Video essayist Kogonada tends to let images and editing speak for themselves, and that’s precisely what he does here (with a slight bit of added Godard-esque typography, mostly to translate French audio), juxtaposing shots from various 1960-1967 Godard films to highlight recurring techniques. It’s pretty obvious to anyone who watches Godard’s early work that he had some specific things on his mind, but seeing it put together like this with excellent music and editing choices is mesmerizing and wonderful.
Chuck Jones is by far my favorite animation director of all time, and Tony Zhou is currently my favorite video essayist. Put them together? Yep, this is nine must-see minutes right here. And I’m also reminded that I need to get back to my Looney Tunes series that I started months ago and seemingly abandoned – but I didn’t, I promise! It’s just delayed.
Enjoy this moms-in-movies video compilation from Nelson Carvajal, and I dare you not to tear up. Happy Mother’s Day!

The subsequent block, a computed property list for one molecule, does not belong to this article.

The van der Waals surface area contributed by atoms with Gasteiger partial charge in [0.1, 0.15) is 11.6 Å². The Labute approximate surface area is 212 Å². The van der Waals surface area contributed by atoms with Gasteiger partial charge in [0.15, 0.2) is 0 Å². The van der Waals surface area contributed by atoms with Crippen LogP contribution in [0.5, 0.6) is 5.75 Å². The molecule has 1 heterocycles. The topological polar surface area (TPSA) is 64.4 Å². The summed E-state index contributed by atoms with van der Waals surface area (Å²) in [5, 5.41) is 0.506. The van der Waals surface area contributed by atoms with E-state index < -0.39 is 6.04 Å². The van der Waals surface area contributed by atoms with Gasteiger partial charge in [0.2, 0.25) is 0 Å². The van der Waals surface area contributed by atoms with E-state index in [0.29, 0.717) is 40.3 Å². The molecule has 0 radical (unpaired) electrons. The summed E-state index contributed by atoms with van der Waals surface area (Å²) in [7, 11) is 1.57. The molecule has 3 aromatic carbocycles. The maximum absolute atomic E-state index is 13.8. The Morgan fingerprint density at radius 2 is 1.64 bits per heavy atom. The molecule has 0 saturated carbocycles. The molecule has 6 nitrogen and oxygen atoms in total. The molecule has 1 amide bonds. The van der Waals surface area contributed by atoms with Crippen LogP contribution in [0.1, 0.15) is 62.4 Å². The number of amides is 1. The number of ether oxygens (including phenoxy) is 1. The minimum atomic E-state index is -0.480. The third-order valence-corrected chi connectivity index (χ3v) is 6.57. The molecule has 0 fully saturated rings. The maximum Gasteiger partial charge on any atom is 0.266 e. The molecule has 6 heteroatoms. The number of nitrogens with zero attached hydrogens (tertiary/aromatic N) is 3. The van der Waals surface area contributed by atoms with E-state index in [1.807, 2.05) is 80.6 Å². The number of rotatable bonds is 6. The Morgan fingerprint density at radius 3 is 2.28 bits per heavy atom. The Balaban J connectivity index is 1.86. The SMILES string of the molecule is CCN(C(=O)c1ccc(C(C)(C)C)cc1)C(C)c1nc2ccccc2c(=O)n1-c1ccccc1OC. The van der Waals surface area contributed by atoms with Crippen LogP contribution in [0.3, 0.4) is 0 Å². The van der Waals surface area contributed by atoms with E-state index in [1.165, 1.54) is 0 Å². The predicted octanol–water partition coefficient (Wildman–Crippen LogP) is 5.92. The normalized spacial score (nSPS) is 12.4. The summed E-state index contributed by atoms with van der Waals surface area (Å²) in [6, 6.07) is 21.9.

I kind of wish the titles of the films were included on the video, since I could only recognize about half of them right off (the titles are in the description with timestamps), but then again, the beauty and symmetry of these shots mixed with the music is so perfect that I’m also kind of glad the picture is unmarred by data. It’s fascinating to see how sometimes the images mirror each other, sometimes they differ greatly, but always there’s a relationship implied. I wasn’t following this guy Jacob T. Swinney on Vimeo, but you bet I am now.
I usually dislike “every xyz ever” supercuts, but this one is wonderful. It’s 13 minutes long and doesn’t even outstay its welcome! I’m much more familiar with the sardonic Daffy Duck of the 1950s cartoons, but now I’m going to have to go back and watch a bunch of the earlier, crazier ones!
h/t Cartoon Brew